Fiscal Hawks Warn Biden: No Debt Ceiling Deal Without Fiscal Reforms

The fiscal hawks are sticking to their guns.

On Friday, Sens. Ron Johnson (R-WI) and J.D. Vance (R-OH) joined 22 of their fellow Republican senators in a letter warning President Joe Biden that they will not vote for increasing the debt ceiling without structural reforms to the federal government’s budget and debt problems.

Biden on Thursday said he will not let Republicans “use the full faith and credit of the United States as a bargaining chip.”

The senators, some who held a press conference earlier in the week to hammer home the point they will bring Biden and his Democrat congressional allies to the table to bring fiscal sanity back to the federal government, double down on that point in their letter.

“Americans are keenly aware that their government is not only failing to work for them – but actively working against them,” the senators wrote. “We do not intend to vote for a debt-ceiling increase without structural reforms to address current and future fiscal realities and manage out-of-control government policies.”

They reiterate the policy of the Senate Republican conference “that any increase in the debt ceiling must be accompanied by cuts in the in federal spending of an equal or greater amount as the debt ceiling increase, or meaningful structural reform …”

Reform would include Republican proposals such as the Prevent Government Shutdowns Act, which requires lawmakers to keep working until they come up with an agreeable funding plan — while the government stays open. Or the Full Faith and Credit Act, which in part requires the federal government to prioritize all obligations on the debt held by the public in the event that the debt limit is reached.

Congress and the White find themselves in another game of political chicken with a debt ceiling battle. The U.S. debt hit its current cap, at $31.4 trillion, last week. The clock is ticking on a potential fiscal catastrophe. Congress has until June to raise or suspend the debt ceiling or it could face a historic debt default. That could be disastrous for the country’s credit rating in particular and the U.S. and world economies in general.

The Biden administration, which has led massive spending increases in its two years in office, has said it won’t negotiate on the debt ceiling.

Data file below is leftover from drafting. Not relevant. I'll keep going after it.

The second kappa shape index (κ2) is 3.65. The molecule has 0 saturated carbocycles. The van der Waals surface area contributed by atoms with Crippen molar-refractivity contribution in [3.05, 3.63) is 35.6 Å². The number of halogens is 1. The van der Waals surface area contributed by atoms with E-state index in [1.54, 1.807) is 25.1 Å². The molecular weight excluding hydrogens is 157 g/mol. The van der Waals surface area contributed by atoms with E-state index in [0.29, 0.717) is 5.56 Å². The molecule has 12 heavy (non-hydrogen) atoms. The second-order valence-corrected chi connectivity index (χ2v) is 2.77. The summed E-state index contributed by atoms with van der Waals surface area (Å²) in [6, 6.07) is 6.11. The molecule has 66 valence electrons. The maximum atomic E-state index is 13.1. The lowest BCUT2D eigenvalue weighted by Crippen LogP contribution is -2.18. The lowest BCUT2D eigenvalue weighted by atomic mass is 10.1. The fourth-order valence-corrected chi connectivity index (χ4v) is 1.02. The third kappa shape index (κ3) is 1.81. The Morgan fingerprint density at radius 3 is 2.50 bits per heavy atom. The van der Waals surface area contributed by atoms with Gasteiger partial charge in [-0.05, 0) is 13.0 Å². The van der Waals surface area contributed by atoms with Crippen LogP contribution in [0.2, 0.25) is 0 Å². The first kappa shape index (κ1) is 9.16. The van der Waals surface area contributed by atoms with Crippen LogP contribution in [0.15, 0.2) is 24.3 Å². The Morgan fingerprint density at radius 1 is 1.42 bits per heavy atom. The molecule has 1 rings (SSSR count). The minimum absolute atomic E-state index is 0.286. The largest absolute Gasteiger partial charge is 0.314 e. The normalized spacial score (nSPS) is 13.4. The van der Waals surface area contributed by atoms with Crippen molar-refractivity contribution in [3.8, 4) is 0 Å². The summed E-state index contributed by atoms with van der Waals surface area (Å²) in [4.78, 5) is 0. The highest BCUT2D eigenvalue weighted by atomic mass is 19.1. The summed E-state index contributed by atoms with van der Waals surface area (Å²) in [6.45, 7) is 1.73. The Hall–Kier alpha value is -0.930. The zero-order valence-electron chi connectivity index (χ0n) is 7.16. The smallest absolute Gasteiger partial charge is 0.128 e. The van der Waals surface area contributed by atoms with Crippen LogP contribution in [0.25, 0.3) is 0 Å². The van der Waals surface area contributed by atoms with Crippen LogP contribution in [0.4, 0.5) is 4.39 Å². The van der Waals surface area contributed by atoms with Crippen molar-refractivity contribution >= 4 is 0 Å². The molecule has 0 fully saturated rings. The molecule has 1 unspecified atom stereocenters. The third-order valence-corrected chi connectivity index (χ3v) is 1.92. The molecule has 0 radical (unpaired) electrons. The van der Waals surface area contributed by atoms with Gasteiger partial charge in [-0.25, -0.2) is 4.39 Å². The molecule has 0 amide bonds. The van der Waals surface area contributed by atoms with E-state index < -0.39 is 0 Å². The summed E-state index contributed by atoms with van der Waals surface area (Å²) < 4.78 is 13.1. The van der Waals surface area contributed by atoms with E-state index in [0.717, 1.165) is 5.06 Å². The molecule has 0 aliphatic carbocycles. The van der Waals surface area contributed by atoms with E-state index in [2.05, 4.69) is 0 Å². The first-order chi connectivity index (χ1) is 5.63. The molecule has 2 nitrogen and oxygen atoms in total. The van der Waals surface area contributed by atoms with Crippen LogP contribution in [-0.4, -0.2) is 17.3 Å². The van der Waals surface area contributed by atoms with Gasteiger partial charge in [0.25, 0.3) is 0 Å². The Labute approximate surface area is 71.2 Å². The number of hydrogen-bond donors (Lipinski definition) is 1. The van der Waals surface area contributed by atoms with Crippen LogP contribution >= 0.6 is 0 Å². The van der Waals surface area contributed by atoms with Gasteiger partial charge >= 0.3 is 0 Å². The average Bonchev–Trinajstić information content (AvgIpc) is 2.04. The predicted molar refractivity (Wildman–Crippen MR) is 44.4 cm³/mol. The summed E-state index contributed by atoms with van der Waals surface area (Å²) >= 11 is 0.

“If Republicans want to work together on real solutions and continue to grow manufacturing jobs, build the strongest economy in the world and make sure Americans are paid a fair wage, I’m ready,” Biden said Friday in Springfield, Va. “But I will not let anyone use the full faith and credit of the United States as a bargaining chip.”

Sen. Rand Paul (R-KY) earlier this week said Biden will have to negotiate, “and it’s best to start now.”

The Republican lawmakers say no one wants the U.S. government to default on its debt, and it need not reach that destructive point. But they say the time to act to get the federal government’s fiscal house in order is now.

“Our nation’s fiscal policy is a disaster,” the letter to the president states. “Inflation is making life more expensive for American families every single day. Meanwhile, your administration is directing federal agencies to continue to spend billions in taxpayer resources, expanding the size and scope of the IRS to go after families and small businesses, policing the speech of Americans on social media, funding equity programs in the military, and pouring money into programs for a pandemic that your administration has declared over.”

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M.D. Kittle is the National Political Editor for The Star News Network.
Photo “Ron Johnson” by Ron Johnson. Photo “JD Vance” by JD Vance. 




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